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McManus v. Horn (Challenging trial court’s use of “cash-only” bail)

  • In the 1960s, the State Legislature reformed the state criminal code to provide a range of less restrictive bail alternatives in response to national and international reform efforts aimed at ensuring that pre-trial release was equally available to rich and poor.
  • Research overwhelmingly shows that permitting cash-only bail unjustly discriminates against the poor and people of color. (In New York City, black and Latino people constitute 89 percent of all pretrial detainees held for misdemeanors on bail of $1,000 or less.) Pretrial detention leaves people unable to work, attend school, care for their families, or effectively participate in their own defense. It leads to disproportionally higher rates of guilty pleas and longer sentences for the poor and people of color. Cash-only bail effectively keeps people in jail for no other reason than the fact that they are poor, and violates the constitutional prohibition against excessive bail.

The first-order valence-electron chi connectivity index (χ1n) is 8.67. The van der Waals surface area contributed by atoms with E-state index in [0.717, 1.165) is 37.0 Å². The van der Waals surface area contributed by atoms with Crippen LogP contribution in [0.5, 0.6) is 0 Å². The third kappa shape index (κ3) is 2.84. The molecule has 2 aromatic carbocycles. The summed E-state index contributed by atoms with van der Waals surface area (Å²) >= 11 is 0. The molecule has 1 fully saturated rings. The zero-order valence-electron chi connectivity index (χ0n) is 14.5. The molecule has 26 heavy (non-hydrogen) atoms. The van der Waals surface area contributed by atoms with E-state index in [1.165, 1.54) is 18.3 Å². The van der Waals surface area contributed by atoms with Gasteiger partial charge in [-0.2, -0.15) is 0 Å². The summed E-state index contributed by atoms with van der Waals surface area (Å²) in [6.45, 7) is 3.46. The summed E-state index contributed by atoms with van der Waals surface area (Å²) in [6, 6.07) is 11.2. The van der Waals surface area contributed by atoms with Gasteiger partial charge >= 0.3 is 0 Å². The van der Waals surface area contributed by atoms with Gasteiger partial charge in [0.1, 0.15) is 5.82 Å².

• The NYCLU also maintains that requiring alternatives to cash-only bail provides an important safeguard given New York State’s dysfunctional public defense system, in which poor defendants often appear at arraignment without any defense counsel present to argue on their behalf for reasonable bail that they can afford.

In March 2012, the Court of Appeals unanimously ruled that state law requires trial judges to set at least two forms of bail for criminal defendants. The following organizations joined the NYCLU on the amicus brief: the American Civil Liberties Union, the Legal Aid Society, the New York State Defenders Association, the Center for Appellate Litigation, the New York State Association of Criminal Defense Lawyers, the Pretrial Justice Institute, Five Borough Defenders and Human Rights Watch.

New York State Court of Appeals, Index No. 34 (amicus)

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